In Ronan’s words, “Cooper, like many of his Californian contemporaries, has been more or less forgotten over the years, ignored by accounts of American art history, which tend to focus on East Coast cities…however, there’s something about Cooper that simply refuses to fade into the background. His canvases are too compelling, too replete with good humor and wild imagination to be ignored.”
While not ignoring his reputation as a drinker and bohemian, Ronan re-situated Cooper as “arguably the most well-known and financially successful painter in California” at the time; beginning in 1890 his works were on tour throughout the country, on display to crowds at locations such as department stores, and fetching more-than-respectable prices. Ronan argues that he was particularly celebrated for his ability to paint illusion, and delighted in “toying with the viewer’s perception.”Cooper originally moved to San Francisco from St. Louis, before relocating to San Jose, where he built a studio on the corner of San Antonio and 21st Street, a replica of an Egyptian temple, designed by architect Fred Thompson, who also designed the buildings for the 1901 Pan American Exposition in Buffalo. The building was torn down in the 1940s, little more than a decade after Cooper’s death in 1924.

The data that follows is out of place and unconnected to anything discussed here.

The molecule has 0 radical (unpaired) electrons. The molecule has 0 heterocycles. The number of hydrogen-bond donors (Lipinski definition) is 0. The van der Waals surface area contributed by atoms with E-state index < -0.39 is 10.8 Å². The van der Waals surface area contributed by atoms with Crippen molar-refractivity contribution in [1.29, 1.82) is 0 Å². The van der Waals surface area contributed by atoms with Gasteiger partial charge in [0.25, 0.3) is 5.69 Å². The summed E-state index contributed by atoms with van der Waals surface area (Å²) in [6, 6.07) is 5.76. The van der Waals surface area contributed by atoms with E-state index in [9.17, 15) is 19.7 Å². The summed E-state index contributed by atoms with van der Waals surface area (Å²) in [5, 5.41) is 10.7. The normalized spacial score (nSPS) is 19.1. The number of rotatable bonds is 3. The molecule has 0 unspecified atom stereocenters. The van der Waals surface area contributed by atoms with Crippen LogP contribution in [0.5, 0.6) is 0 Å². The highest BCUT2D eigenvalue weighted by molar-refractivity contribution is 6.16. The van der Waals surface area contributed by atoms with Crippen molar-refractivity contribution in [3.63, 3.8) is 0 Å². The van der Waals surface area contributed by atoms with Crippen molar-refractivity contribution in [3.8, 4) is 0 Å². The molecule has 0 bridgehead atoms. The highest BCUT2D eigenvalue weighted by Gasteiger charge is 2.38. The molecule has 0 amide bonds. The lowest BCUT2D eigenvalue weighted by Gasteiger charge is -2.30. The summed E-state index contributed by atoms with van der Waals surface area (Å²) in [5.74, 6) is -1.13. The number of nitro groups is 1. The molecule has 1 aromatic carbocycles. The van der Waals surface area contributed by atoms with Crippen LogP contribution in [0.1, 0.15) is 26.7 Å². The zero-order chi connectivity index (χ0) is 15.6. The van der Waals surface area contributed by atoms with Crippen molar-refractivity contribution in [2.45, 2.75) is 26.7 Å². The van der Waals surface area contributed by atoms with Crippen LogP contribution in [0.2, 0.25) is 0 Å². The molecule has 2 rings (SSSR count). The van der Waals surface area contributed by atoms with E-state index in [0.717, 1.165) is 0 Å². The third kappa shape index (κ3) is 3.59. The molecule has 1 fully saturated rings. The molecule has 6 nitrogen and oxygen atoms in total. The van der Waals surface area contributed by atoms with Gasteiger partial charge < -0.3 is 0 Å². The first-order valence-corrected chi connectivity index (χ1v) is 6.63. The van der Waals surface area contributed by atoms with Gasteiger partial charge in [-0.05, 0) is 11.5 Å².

Ronan had little idea of the quantity of Cooper artwork in our collection when she came to our Collection Center to view a few of his paintings as part of her research; when she discovered that we hold over 100 of his sketches, some from his childhood, she was able to broaden her scope exponentially. Thanks to several avid Cooper collectors in the Bay Area, in addition to History San José, who loaned paintings to the exhibit, the true variety of Cooper’s work as well as its intriguing relationship to “Mrs. Stanford’s Jewels” is available for inquiring and/or appreciative visitors.
Astley D. M. Cooper and Mrs. Stanford’s Jewels
Through November 16, 2015
Lynn Krywick Gibbons Gallery, Iris & B. Gerald Cantor Center for Visual Arts